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What is Spread Betting?

Read more about what spread betting is, how to trade and discover a range of tips and strategies.

Spread betting is a means for traders to speculate on the price direction of a wide range of financial markets. As the trader never owns the underlying asset, financial spread betting is described as a derivative-based product which allows trading on thousands of different markets such as forex, shares, indices, commodities and bonds. Invented in the US in the 1940s, financial spread betting gained traction in London from the 1970s on, where it is now one of the primary trading vehicles for retail and institutional investors. In recent years the advent of sophisticated online trading platforms has enabled spread betting to flourish.

Unlike buying shares in a company, in spread betting the participant never owns the underlying instrument. Instead they speculate on the direction of prices quoted by the broker. Spread betting is offered as a derivative-based trading product across forex, commodities, indices, equities and bonds.

What is the Spread?

What is the Spread?

The spread is the difference between the ‘bid’ (buy) and ‘ask’ (sell) prices.

What_are_Spreads

The spread betting provider derives its earnings from this spread. Unlike other forms of trading, this means that there is no need for the trader to pay a commission when spread betting.

What makes spread betting different?

What makes spread betting different?

Leverage

Spread betting is characterised by the use of leverage. In this regard it is similar to trading contracts for difference (CFDs), although there are other important differences. Leverage, which is usually offered at a margin ratio of anything up to 200:1 on the most traded products, means that traders can take larger positions in the market than if they were simply to buy the underlying instrument. Leverage magnifies losses and gains and means that losses can exceed deposits.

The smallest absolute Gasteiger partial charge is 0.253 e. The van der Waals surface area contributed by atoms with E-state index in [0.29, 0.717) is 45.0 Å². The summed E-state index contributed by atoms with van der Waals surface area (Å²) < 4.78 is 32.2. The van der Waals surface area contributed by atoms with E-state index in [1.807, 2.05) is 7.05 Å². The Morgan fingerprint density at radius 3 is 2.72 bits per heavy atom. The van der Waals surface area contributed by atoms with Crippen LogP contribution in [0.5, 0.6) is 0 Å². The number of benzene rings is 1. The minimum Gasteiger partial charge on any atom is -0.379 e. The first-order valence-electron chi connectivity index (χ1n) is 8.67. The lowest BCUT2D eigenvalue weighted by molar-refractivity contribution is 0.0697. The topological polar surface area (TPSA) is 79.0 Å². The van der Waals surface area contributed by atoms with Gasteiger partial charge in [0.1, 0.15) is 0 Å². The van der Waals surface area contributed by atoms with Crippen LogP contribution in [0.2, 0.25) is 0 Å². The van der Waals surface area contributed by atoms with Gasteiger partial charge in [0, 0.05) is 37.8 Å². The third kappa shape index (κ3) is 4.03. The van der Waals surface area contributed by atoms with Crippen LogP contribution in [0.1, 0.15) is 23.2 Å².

Tax-free*

Unlike other forms of trading, such as buying shares or trading CFDs, spread betting in the UK is free from tax. For UK investors, any profits from spread betting activities are exempt from capital gains tax and stamp duty. However, this means that losses cannot be used to offset an individual’s tax liabilities.

Long or short

Spread betting enables participants to take long or short positions depending on their view of the market. As you are not required to purchase any financial asset, you can speculate on the price moving down as well as up. This makes it one of the most flexible ways to trade on shares and commodities in particular.

Range of markets

As a derivative product that does not require the trader to directly access the market, spread betting enables participants to trade on thousands of global markets around the clock. Spread betting platforms enable trading on stock market indices, individual equities, commodities, forex, bonds and other niche markets such as ETFs.

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*Tax laws are subject to change and depend on individual circumstances. Tax law may differ in a jurisdiction other than the UK.